Roehampton computing workshop 2
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Roehampton computing workshop 2 Presentation Transcript

  • 1. Miles Berry University of Roehampton 28 June 2013 Primary Computing Workshop 2. Scratch
  • 2. qbmaze
  • 3. qbmaze
  • 4. “Experience of objects plays, naturally, a very important role in the establishment of dynamic structures” From Piaget (1961) A genetic approach to the psychology of thought Schema
  • 5. Constructionism “Constructionism - the N word as opposed to the V word - shares contructivism’s view of learning as“building knowledge structures”through progressive internalization of actions... It then adds the idea that this happens especially felicitously in a context where the learner is consciously engaged in constructing a public entity, whether it’s a sand castle on the beach or a theory of the universe. Papert 1991
  • 6. Mindstorms In many schools today, the phrase "computer-aided instruction" means making the computer teach the child. One might say the computer is being used to program the child. In my vision, the child programs the computer and, in doing so, both acquires a sense of mastery over a piece of the most modern and powerful technology and establishes an intimate contact with some of the deepest ideas from science, from mathematics, and from the art of intellectual model building. Papert, 1980
  • 7. Papert on Logo (1983)
  • 8. KS1 understand what algorithms are, how they are implemented as programs on digital devices, and that programs execute by following a sequence of instructions write and test simple programs use logical reasoning to predict the behaviour of simple programs organise, store, manipulate and retrieve data in a range of digital formats communicate safely and respectfully online, keeping personal information private, and recognise common uses of information technology beyond school.
  • 9. understand what algorithms are, how they are implemented as programs on digital devices, and that programs execute by following a sequence of instructions
  • 10. write and test simple programs use logical reasoning to predict the behaviour of simple programs
  • 11. KS2 design and write programs that accomplish specific goals, including controlling or simulating physical systems; solve problems by decomposing them into smaller parts use sequence, selection, and repetition in programs; work with variables and various forms of input and output; generate appropriate inputs and predicted outputs to test programs use logical reasoning to explain how a simple algorithm works and to detect and correct errors in algorithms and programs understand computer networks including the internet; how they can provide multiple services, such as the world-wide web; and the opportunities they offer for communication and collaboration
  • 12. use sequence, selection, and repetition in programs; work with variables and various forms of input and output; generate appropriate inputs and predicted outputs to test programs
  • 13. Papert, 1971
  • 14. Glasshead Studios for BBC Cracking the Code use logical reasoning to explain how a simple algorithm works and to detect and correct errors in algorithms and programs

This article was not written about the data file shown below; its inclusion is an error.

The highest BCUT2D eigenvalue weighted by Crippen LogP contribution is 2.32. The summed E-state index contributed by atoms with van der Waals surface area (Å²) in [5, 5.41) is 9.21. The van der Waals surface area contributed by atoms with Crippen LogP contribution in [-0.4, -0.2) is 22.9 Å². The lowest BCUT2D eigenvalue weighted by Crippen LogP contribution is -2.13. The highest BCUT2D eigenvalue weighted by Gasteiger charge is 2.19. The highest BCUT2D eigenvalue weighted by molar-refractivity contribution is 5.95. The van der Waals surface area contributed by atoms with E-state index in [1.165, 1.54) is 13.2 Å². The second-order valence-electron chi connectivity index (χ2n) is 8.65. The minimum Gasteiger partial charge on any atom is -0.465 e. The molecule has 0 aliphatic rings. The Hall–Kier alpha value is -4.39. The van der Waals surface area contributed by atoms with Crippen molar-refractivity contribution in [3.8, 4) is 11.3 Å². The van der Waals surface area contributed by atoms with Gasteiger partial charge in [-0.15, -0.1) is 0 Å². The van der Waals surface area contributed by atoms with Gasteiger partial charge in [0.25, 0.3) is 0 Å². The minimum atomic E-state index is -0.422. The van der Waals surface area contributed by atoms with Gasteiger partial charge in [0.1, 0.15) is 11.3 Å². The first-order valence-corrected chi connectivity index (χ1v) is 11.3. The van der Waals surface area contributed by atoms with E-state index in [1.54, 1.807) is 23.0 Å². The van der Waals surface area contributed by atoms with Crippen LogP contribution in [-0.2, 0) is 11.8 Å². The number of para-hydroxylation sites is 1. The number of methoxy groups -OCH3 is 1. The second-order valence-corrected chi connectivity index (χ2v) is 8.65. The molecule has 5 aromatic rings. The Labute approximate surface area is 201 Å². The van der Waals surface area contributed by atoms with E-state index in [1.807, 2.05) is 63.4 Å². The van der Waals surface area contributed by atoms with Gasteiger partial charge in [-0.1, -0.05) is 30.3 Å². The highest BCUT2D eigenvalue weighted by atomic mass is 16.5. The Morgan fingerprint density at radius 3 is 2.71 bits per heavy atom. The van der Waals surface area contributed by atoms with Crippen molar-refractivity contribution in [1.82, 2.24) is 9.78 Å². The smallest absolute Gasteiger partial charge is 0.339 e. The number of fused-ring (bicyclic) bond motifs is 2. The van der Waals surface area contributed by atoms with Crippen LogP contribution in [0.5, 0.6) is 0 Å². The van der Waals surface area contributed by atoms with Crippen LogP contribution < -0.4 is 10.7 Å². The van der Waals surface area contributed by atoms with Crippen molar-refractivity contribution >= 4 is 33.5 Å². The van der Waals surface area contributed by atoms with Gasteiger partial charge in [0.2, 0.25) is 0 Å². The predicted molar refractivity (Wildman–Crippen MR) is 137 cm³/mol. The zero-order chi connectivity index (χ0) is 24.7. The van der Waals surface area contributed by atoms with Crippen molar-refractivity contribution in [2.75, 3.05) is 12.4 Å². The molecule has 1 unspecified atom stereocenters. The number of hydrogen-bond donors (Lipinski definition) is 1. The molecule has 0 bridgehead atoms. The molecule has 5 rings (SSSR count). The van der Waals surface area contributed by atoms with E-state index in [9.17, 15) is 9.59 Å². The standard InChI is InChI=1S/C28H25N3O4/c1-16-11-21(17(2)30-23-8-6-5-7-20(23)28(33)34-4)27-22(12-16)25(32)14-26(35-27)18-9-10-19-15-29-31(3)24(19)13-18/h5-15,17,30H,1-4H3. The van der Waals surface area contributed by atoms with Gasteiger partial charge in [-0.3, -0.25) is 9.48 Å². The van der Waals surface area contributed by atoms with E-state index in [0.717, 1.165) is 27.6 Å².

• 15. The craftsman “It is by fixing things that we often get to understand how they work.”
  • 16. “An urban primary school had good provision for developing pupils’ programming skills. Two Year 6 pupils attending provision for gifted and talented pupils at their local secondary school were introduced to a freeware application which enabled them to design and program a two- dimensional computer game. Their enthusiasm prompted their class teacher to download the software and to introduce a new unit of work for the whole class based around it. Pupils were asked to design the graphics, layout and functionality of their own computer game and to write the program to implement their ideas for its design. Over a series of lessons, pupils used a ‘paint’ application to design their game backgrounds and sprites. Having completed the graphical elements, pupils wrote scripts to control movement and interaction in their games. This required them to learn to use sophisticated programming constructs such as ‘repeat… until’ and ‘if… then’ in capturing keyboard input, managing variables and testing whether particular conditions had been met. The choice of task and software motivated pupils who were therefore able to make good progress. Most were able to write a series of executable instructions to implement the features of their game design. One autistic pupil excelled at this task and made better progress than his peers. He made outstanding use of loops, conditional jumps and incremental counters in his program. His skills exceeded those of his teacher, to whom he had to explain the principles of what he had done.“
  • 17. And yet...
  • 18. — Geometry — Islamic art — Arithmetic games — Spelling games — Simulating simple physics — Animating traditional tales, historical situations etc — Creating games with characters from class readers, history, etc — Simulating probability — Food chains — MFL – program in Spanish. — Animations of simple conversations in MFL — Jigsaw puzzles — Music composition — Create 'guess the animal' game. — Interactive image manipulation — Control tech Scratch across the curriculum
  • 19. Snap!
  • 20. App Inventor
  • 21. S4A
  • 22. Kinect2Scratch
  • 23. Enchanting